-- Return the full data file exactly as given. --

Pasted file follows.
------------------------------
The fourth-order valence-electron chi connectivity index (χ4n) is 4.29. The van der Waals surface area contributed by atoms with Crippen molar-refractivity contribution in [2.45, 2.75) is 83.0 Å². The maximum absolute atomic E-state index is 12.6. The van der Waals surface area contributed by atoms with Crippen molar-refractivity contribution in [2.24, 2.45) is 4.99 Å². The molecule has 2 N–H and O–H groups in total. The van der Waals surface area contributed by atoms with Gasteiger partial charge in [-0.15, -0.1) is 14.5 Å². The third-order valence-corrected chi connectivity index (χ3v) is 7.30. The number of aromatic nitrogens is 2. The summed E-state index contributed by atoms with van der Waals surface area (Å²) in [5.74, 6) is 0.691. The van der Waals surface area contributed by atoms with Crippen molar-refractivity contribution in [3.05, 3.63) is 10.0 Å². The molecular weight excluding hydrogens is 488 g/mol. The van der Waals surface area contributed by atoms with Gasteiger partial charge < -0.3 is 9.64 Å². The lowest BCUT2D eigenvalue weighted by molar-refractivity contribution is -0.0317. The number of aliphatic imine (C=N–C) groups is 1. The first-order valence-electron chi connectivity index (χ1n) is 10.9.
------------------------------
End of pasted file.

The fourth-order valence-electron chi connectivity index (χ4n) is 4.29. The van der Waals surface area contributed by atoms with Crippen molar-refractivity contribution in [2.45, 2.75) is 83.0 Å². The maximum absolute atomic E-state index is 12.6. The van der Waals surface area contributed by atoms with Crippen molar-refractivity contribution in [2.24, 2.45) is 4.99 Å². The molecule has 2 N–H and O–H groups in total. The van der Waals surface area contributed by atoms with Gasteiger partial charge in [-0.15, -0.1) is 14.5 Å². The third-order valence-corrected chi connectivity index (χ3v) is 7.30. The number of aromatic nitrogens is 2. The summed E-state index contributed by atoms with van der Waals surface area (Å²) in [5.74, 6) is 0.691. The van der Waals surface area contributed by atoms with Crippen molar-refractivity contribution in [3.05, 3.63) is 10.0 Å². The molecular weight excluding hydrogens is 488 g/mol. The van der Waals surface area contributed by atoms with Gasteiger partial charge < -0.3 is 9.64 Å². The lowest BCUT2D eigenvalue weighted by molar-refractivity contribution is -0.0317. The number of aliphatic imine (C=N–C) groups is 1. The first-order valence-electron chi connectivity index (χ1n) is 10.9.